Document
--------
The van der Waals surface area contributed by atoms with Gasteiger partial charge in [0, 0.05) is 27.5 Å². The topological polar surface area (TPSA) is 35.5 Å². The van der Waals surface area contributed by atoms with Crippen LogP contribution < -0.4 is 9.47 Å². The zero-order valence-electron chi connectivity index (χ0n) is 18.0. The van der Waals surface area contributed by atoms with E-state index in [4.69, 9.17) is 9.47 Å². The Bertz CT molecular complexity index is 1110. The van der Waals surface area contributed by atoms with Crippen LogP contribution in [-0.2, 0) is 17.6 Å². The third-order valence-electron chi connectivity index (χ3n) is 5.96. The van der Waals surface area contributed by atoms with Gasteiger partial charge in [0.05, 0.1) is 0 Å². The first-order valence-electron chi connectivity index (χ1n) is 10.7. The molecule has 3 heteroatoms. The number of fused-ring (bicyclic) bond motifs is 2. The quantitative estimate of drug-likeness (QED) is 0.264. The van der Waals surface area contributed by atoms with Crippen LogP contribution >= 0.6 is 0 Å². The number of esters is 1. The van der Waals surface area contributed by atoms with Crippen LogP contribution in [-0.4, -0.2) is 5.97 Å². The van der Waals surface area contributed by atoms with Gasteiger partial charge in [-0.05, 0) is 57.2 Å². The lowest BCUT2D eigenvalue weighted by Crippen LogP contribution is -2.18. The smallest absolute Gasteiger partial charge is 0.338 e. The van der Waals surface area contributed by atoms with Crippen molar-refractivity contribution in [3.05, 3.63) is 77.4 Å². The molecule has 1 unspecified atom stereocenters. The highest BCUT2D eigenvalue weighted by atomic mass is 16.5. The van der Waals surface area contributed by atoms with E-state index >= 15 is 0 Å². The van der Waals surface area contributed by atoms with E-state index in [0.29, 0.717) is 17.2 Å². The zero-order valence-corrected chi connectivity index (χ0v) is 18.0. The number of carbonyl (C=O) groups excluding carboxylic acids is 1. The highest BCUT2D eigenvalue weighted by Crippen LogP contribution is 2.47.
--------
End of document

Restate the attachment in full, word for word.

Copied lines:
The van der Waals surface area contributed by atoms with Gasteiger partial charge in [0, 0.05) is 27.5 Å². The topological polar surface area (TPSA) is 35.5 Å². The van der Waals surface area contributed by atoms with Crippen LogP contribution < -0.4 is 9.47 Å². The zero-order valence-electron chi connectivity index (χ0n) is 18.0. The van der Waals surface area contributed by atoms with E-state index in [4.69, 9.17) is 9.47 Å². The Bertz CT molecular complexity index is 1110. The van der Waals surface area contributed by atoms with Crippen LogP contribution in [-0.2, 0) is 17.6 Å². The third-order valence-electron chi connectivity index (χ3n) is 5.96. The van der Waals surface area contributed by atoms with Gasteiger partial charge in [0.05, 0.1) is 0 Å². The first-order valence-electron chi connectivity index (χ1n) is 10.7. The molecule has 3 heteroatoms. The number of fused-ring (bicyclic) bond motifs is 2. The quantitative estimate of drug-likeness (QED) is 0.264. The van der Waals surface area contributed by atoms with Crippen LogP contribution >= 0.6 is 0 Å². The number of esters is 1. The van der Waals surface area contributed by atoms with Crippen LogP contribution in [-0.4, -0.2) is 5.97 Å². The van der Waals surface area contributed by atoms with Gasteiger partial charge in [-0.05, 0) is 57.2 Å². The lowest BCUT2D eigenvalue weighted by Crippen LogP contribution is -2.18. The smallest absolute Gasteiger partial charge is 0.338 e. The van der Waals surface area contributed by atoms with Crippen molar-refractivity contribution in [3.05, 3.63) is 77.4 Å². The molecule has 1 unspecified atom stereocenters. The highest BCUT2D eigenvalue weighted by atomic mass is 16.5. The van der Waals surface area contributed by atoms with E-state index >= 15 is 0 Å². The van der Waals surface area contributed by atoms with E-state index in [0.29, 0.717) is 17.2 Å². The zero-order valence-corrected chi connectivity index (χ0v) is 18.0. The number of carbonyl (C=O) groups excluding carboxylic acids is 1. The highest BCUT2D eigenvalue weighted by Crippen LogP contribution is 2.47.